This forum has been closed.
Comments
     
There are no comments in this forum. Be first and add one

Featured Videos

Your JavaScript is turned off or you have an old version of Adobe's Flash Player. Get the latest Flash player.
Nobel Prize Winner Malala Talks to VOAi
X
August 31, 2015 2:17 AM
Nobel Peace Prize winner Malala Yousafzai met with VOA's Deewa service in Washington Sunday to talk about women’s rights and unveil a trailer for her new documentary. VOA's Katherine Gypson has more.
Video

Video Nobel Prize Winner Malala Talks to VOA

Nobel Peace Prize winner Malala Yousafzai met with VOA's Deewa service in Washington Sunday to talk about women’s rights and unveil a trailer for her new documentary. VOA's Katherine Gypson has more.
Video

Video War, Drought Threaten Iraq's Marshlands

Iraq's southern wetlands are in crisis. These areas are the spawning ground for Gulf fisheries, a resting place for migrating wildfowl, and source of livelihood for fishermen and herders. Faith Lapidus has more.
Video

Video Colombians Flee Venezuela as Border Crisis Escalates

Hundreds of Colombians have fled Venezuela since last week, amid an escalating border crisis between the two countries. Last week, Venezuelan President Nicolas Maduro ordered the closure of a key border crossing after smugglers injured three Venezuelan soldiers and a civilian. The president also ordered the deportation of Colombians who are in Venezuela illegally. Zlatica Hoke reports.
Video

Video Rebuilding New Orleans' Music Scene

Ten years after Hurricane Katrina inundated New Orleans, threatening to wash away its vibrant musical heritage along with its neighborhoods, the beat goes on. As Bronwyn Benito and Faith Lapidus report, a Musicians' Village is preserving the city's unique sound.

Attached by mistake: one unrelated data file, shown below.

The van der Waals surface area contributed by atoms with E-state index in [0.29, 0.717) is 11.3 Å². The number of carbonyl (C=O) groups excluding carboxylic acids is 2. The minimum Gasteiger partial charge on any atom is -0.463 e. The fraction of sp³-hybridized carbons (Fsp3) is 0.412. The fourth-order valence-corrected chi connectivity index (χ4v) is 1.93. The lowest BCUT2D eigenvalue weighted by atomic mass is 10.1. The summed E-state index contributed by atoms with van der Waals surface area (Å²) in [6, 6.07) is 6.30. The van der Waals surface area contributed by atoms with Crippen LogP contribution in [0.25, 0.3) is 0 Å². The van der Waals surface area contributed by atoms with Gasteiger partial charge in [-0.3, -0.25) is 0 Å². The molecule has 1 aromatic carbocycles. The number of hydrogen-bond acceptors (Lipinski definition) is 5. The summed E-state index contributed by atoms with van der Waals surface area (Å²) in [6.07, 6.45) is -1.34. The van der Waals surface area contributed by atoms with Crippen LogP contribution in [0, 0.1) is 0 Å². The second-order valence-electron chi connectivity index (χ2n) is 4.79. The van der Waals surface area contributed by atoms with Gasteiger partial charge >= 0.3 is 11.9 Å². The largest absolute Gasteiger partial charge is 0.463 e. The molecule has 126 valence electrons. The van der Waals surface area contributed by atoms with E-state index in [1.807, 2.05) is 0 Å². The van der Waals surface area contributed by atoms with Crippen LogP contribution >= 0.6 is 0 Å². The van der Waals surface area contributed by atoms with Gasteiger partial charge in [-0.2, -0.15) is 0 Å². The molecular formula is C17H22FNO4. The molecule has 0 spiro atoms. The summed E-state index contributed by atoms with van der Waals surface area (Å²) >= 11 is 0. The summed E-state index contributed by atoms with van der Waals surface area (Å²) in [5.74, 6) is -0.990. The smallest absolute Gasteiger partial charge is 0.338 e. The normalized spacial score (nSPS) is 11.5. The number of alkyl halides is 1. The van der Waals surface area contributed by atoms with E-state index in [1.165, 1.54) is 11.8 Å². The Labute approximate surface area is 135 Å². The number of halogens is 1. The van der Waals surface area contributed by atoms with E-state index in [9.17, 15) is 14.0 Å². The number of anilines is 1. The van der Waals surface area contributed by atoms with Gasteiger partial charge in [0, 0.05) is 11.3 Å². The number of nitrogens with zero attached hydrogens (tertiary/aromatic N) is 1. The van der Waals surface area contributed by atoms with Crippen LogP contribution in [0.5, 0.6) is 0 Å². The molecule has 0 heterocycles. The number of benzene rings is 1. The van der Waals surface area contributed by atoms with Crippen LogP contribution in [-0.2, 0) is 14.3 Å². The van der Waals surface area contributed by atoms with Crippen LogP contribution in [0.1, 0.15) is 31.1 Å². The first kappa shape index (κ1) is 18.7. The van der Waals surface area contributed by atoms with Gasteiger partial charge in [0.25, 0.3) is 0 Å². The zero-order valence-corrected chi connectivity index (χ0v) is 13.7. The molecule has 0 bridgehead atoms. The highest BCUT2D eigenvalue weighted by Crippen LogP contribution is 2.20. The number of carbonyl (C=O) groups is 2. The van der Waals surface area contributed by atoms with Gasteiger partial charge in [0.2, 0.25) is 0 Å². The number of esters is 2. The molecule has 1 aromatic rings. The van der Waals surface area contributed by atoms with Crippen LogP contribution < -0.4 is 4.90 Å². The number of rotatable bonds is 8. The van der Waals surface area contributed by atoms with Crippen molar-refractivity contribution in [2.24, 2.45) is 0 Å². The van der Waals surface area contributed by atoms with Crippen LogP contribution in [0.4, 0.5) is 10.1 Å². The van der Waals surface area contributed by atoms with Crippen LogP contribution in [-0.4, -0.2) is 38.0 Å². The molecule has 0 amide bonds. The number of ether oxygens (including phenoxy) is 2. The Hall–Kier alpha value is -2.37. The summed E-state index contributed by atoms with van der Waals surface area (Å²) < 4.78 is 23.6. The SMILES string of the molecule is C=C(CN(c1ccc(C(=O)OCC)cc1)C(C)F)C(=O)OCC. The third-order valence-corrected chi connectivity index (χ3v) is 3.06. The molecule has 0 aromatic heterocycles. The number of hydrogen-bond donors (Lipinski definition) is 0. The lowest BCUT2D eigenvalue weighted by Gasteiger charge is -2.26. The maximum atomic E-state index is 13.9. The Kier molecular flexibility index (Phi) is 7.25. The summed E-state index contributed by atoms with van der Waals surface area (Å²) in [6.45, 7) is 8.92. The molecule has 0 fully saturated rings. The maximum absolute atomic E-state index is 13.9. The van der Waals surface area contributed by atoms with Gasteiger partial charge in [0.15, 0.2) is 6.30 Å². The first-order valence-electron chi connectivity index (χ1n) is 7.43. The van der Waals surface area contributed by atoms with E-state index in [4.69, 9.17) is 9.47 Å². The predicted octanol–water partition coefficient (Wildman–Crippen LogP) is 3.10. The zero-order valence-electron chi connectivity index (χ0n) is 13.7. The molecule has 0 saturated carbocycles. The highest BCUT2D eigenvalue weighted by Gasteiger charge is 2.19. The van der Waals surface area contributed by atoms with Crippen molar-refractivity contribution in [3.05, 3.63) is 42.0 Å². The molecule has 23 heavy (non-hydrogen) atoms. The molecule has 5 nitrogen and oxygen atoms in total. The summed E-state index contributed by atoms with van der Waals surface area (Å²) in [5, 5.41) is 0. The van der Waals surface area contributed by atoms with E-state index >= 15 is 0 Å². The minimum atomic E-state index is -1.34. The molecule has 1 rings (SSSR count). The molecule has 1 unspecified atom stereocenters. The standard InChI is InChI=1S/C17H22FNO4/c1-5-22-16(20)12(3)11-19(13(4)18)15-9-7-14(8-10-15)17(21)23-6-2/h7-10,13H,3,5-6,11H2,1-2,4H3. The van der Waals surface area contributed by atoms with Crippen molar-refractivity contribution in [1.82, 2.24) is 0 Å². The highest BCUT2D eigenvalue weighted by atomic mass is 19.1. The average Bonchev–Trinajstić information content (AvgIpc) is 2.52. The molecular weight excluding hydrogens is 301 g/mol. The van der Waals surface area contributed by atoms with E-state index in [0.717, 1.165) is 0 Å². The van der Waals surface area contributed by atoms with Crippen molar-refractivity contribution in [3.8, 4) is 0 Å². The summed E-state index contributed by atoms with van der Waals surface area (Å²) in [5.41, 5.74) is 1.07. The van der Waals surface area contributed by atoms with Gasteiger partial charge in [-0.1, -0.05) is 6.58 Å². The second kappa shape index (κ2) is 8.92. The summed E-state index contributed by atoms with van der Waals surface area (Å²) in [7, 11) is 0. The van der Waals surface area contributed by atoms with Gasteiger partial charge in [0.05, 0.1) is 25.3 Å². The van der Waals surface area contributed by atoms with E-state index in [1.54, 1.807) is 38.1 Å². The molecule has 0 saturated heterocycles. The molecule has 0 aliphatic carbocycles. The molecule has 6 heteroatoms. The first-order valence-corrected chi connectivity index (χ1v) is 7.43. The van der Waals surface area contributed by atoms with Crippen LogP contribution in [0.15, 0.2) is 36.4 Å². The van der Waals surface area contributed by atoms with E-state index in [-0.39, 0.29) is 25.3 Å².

Video

Video In Russia, Auto Industry in Tailspin

Industry insiders say country relies too heavily on imports as inflation cuts too many consumers out of the market. Daniel Schearf has more from Moscow.
Video

Video Scientist Calls Use of Fetal Tissue in Medical Research Essential

An anti-abortion group responsible for secret recordings of workers at a women's health care organization claims the workers shown are offering baby parts for sale, a charge the organization strongly denies. While the selling of fetal tissue is against the law in the United States, abortion and the use of donated fetal tissue for medical research are both legal. VOA’s Julie Taboh reports.
Video

Video Next to Iran, Climate at Forefront of Obama Agenda

President Barack Obama this week announced new initiatives aimed at making it easier for Americans to access renewable energy sources such as solar and wind. Obama is not slowing down when it comes to pushing through climate change measures, an issue he says is the greatest threat to the country’s national security. VOA correspondent Aru Pande has more from the White House.
Video

Video Arctic Draws International Competition for Oil

A new geopolitical “Great Game” is underway in earth’s northernmost region, the Arctic, where Russia has claimed a large area for resource development and President Barack Obama recently approved Shell Oil Company’s test-drilling project in an area under U.S. control. Greg Flakus reports.
Video

Video Philippine Maritime Police: Chinese Fishermen a Threat to Country’s Security

China and the Philippines both claim maritime rights in the South China Sea.  That includes the right to fish in those waters. Jason Strother reports on how the Philippines is catching Chinese nationals it says are illegal poachers. He has the story from Palawan province.
Video

Video China's Spratly Island Building Said to Light Up the Night 'Like A City'

Southeast Asian countries claim China has illegally seized territory in the Spratly islands. It is especially a concern for a Philippine mayor who says Beijing is occupying parts of his municipality. Jason Strother reports from the capital of Palawan province, Puerto Princesa.
Video

Video Ages-old Ice Reveals Secrets of Climate Change

Ice caps don't just exist at the world's poles. There are also tropical ice caps, and the largest sits atop the Peruvian Andes - but it is melting, quickly, and may be gone within the next 20 years. George Putic reports scientists are now rushing to take samples to get at the valuable information about climate change locked in the ice.

VOA Blogs